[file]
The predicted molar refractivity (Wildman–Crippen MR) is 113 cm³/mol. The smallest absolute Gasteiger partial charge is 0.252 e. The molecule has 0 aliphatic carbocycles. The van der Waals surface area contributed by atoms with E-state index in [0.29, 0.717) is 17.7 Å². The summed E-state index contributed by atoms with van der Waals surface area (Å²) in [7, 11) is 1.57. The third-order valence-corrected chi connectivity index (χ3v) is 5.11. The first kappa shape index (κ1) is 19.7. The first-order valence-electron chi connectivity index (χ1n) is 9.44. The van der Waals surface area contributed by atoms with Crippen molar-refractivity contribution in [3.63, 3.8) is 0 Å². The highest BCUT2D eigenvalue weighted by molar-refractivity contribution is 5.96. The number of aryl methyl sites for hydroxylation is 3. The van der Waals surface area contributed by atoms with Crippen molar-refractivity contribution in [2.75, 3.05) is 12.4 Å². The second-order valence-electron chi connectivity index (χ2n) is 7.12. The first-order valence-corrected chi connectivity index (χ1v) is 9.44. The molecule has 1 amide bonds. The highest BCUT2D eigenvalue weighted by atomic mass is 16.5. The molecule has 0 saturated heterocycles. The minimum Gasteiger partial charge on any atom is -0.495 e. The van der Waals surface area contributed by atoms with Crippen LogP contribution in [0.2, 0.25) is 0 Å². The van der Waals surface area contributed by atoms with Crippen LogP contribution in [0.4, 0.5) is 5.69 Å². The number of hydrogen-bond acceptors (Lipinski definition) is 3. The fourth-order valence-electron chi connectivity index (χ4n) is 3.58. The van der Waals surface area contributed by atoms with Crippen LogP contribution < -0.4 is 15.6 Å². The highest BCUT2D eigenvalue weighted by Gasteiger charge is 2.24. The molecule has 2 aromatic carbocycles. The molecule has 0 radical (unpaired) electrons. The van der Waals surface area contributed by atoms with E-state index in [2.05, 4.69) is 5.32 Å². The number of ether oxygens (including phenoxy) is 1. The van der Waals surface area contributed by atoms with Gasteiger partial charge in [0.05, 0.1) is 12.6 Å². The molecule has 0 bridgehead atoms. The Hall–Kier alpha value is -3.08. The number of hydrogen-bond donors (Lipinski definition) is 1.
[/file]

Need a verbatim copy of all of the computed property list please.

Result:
The predicted molar refractivity (Wildman–Crippen MR) is 113 cm³/mol. The smallest absolute Gasteiger partial charge is 0.252 e. The molecule has 0 aliphatic carbocycles. The van der Waals surface area contributed by atoms with E-state index in [0.29, 0.717) is 17.7 Å². The summed E-state index contributed by atoms with van der Waals surface area (Å²) in [7, 11) is 1.57. The third-order valence-corrected chi connectivity index (χ3v) is 5.11. The first kappa shape index (κ1) is 19.7. The first-order valence-electron chi connectivity index (χ1n) is 9.44. The van der Waals surface area contributed by atoms with Crippen molar-refractivity contribution in [3.63, 3.8) is 0 Å². The highest BCUT2D eigenvalue weighted by molar-refractivity contribution is 5.96. The number of aryl methyl sites for hydroxylation is 3. The van der Waals surface area contributed by atoms with Crippen molar-refractivity contribution in [2.75, 3.05) is 12.4 Å². The second-order valence-electron chi connectivity index (χ2n) is 7.12. The first-order valence-corrected chi connectivity index (χ1v) is 9.44. The molecule has 1 amide bonds. The highest BCUT2D eigenvalue weighted by atomic mass is 16.5. The molecule has 0 saturated heterocycles. The minimum Gasteiger partial charge on any atom is -0.495 e. The van der Waals surface area contributed by atoms with Crippen LogP contribution in [0.2, 0.25) is 0 Å². The van der Waals surface area contributed by atoms with Crippen LogP contribution in [0.4, 0.5) is 5.69 Å². The number of hydrogen-bond acceptors (Lipinski definition) is 3. The fourth-order valence-electron chi connectivity index (χ4n) is 3.58. The van der Waals surface area contributed by atoms with Crippen LogP contribution < -0.4 is 15.6 Å². The highest BCUT2D eigenvalue weighted by Gasteiger charge is 2.24. The molecule has 2 aromatic carbocycles. The molecule has 0 radical (unpaired) electrons. The van der Waals surface area contributed by atoms with E-state index in [2.05, 4.69) is 5.32 Å². The number of ether oxygens (including phenoxy) is 1. The van der Waals surface area contributed by atoms with Gasteiger partial charge in [0.05, 0.1) is 12.6 Å². The molecule has 0 bridgehead atoms. The Hall–Kier alpha value is -3.08. The number of hydrogen-bond donors (Lipinski definition) is 1.